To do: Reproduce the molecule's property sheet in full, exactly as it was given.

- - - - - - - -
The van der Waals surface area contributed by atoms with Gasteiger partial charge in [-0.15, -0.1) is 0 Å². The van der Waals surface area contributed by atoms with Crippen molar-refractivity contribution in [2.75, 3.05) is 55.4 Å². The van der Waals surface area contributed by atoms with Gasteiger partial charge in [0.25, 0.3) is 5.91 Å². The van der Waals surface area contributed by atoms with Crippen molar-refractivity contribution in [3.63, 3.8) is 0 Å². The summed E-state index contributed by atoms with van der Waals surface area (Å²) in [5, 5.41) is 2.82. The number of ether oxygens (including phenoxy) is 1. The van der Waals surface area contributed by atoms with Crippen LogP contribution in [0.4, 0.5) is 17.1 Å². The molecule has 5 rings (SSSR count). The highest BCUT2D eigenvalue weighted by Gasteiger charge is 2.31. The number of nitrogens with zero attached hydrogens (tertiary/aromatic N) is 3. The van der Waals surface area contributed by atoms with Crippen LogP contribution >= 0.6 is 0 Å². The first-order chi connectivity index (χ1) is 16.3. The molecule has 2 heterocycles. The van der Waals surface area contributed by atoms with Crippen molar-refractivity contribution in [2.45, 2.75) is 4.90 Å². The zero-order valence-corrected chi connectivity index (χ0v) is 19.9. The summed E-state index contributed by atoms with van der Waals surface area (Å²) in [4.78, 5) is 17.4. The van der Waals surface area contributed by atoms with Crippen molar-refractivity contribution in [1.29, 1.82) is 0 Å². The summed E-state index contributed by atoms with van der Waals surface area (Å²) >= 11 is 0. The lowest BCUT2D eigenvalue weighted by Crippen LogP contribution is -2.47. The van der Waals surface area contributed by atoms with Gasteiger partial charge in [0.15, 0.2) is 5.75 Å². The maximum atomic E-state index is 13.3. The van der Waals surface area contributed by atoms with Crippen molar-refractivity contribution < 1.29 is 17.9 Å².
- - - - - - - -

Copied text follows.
The van der Waals surface area contributed by atoms with Gasteiger partial charge in [-0.15, -0.1) is 0 Å². The van der Waals surface area contributed by atoms with Crippen molar-refractivity contribution in [2.75, 3.05) is 55.4 Å². The van der Waals surface area contributed by atoms with Gasteiger partial charge in [0.25, 0.3) is 5.91 Å². The van der Waals surface area contributed by atoms with Crippen molar-refractivity contribution in [3.63, 3.8) is 0 Å². The summed E-state index contributed by atoms with van der Waals surface area (Å²) in [5, 5.41) is 2.82. The number of ether oxygens (including phenoxy) is 1. The van der Waals surface area contributed by atoms with Crippen LogP contribution in [0.4, 0.5) is 17.1 Å². The molecule has 5 rings (SSSR count). The highest BCUT2D eigenvalue weighted by Gasteiger charge is 2.31. The number of nitrogens with zero attached hydrogens (tertiary/aromatic N) is 3. The van der Waals surface area contributed by atoms with Crippen LogP contribution >= 0.6 is 0 Å². The first-order chi connectivity index (χ1) is 16.3. The molecule has 2 heterocycles. The van der Waals surface area contributed by atoms with Crippen molar-refractivity contribution in [2.45, 2.75) is 4.90 Å². The zero-order valence-corrected chi connectivity index (χ0v) is 19.9. The summed E-state index contributed by atoms with van der Waals surface area (Å²) in [4.78, 5) is 17.4. The van der Waals surface area contributed by atoms with Crippen molar-refractivity contribution in [1.29, 1.82) is 0 Å². The summed E-state index contributed by atoms with van der Waals surface area (Å²) >= 11 is 0. The lowest BCUT2D eigenvalue weighted by Crippen LogP contribution is -2.47. The van der Waals surface area contributed by atoms with Gasteiger partial charge in [0.15, 0.2) is 5.75 Å². The maximum atomic E-state index is 13.3. The van der Waals surface area contributed by atoms with Crippen molar-refractivity contribution < 1.29 is 17.9 Å².